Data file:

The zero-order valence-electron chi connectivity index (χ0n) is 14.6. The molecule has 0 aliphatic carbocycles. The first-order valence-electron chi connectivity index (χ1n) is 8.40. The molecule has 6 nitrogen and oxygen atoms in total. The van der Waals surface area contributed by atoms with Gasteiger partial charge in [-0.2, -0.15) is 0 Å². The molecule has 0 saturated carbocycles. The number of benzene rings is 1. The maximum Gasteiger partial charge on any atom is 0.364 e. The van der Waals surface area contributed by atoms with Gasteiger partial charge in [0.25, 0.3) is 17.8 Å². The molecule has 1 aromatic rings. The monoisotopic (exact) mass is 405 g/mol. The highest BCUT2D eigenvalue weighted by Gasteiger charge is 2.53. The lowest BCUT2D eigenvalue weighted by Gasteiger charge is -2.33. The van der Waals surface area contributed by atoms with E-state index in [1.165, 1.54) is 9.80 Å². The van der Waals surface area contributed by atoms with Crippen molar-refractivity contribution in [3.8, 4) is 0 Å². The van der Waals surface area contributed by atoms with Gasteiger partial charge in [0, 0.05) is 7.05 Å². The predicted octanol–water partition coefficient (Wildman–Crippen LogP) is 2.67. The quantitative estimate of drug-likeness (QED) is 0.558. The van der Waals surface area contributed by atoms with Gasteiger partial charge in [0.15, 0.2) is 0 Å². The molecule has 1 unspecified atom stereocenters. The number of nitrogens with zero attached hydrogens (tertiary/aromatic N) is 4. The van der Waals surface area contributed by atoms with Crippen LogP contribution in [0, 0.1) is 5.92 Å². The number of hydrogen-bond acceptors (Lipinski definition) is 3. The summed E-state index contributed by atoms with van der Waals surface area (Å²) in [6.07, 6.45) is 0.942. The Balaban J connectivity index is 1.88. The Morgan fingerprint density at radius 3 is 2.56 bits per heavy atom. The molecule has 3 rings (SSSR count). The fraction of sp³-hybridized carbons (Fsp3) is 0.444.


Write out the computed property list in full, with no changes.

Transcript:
The zero-order valence-electron chi connectivity index (χ0n) is 14.6. The molecule has 0 aliphatic carbocycles. The first-order valence-electron chi connectivity index (χ1n) is 8.40. The molecule has 6 nitrogen and oxygen atoms in total. The van der Waals surface area contributed by atoms with Gasteiger partial charge in [-0.2, -0.15) is 0 Å². The molecule has 0 saturated carbocycles. The number of benzene rings is 1. The maximum Gasteiger partial charge on any atom is 0.364 e. The van der Waals surface area contributed by atoms with Gasteiger partial charge in [0.25, 0.3) is 17.8 Å². The molecule has 1 aromatic rings. The monoisotopic (exact) mass is 405 g/mol. The highest BCUT2D eigenvalue weighted by Gasteiger charge is 2.53. The lowest BCUT2D eigenvalue weighted by Gasteiger charge is -2.33. The van der Waals surface area contributed by atoms with E-state index in [1.165, 1.54) is 9.80 Å². The van der Waals surface area contributed by atoms with Crippen molar-refractivity contribution in [3.8, 4) is 0 Å². The van der Waals surface area contributed by atoms with Gasteiger partial charge in [0, 0.05) is 7.05 Å². The predicted octanol–water partition coefficient (Wildman–Crippen LogP) is 2.67. The quantitative estimate of drug-likeness (QED) is 0.558. The van der Waals surface area contributed by atoms with Gasteiger partial charge in [0.15, 0.2) is 0 Å². The molecule has 1 unspecified atom stereocenters. The number of nitrogens with zero attached hydrogens (tertiary/aromatic N) is 4. The van der Waals surface area contributed by atoms with Crippen LogP contribution in [0, 0.1) is 5.92 Å². The number of hydrogen-bond acceptors (Lipinski definition) is 3. The summed E-state index contributed by atoms with van der Waals surface area (Å²) in [6.07, 6.45) is 0.942. The Balaban J connectivity index is 1.88. The Morgan fingerprint density at radius 3 is 2.56 bits per heavy atom. The molecule has 3 rings (SSSR count). The fraction of sp³-hybridized carbons (Fsp3) is 0.444.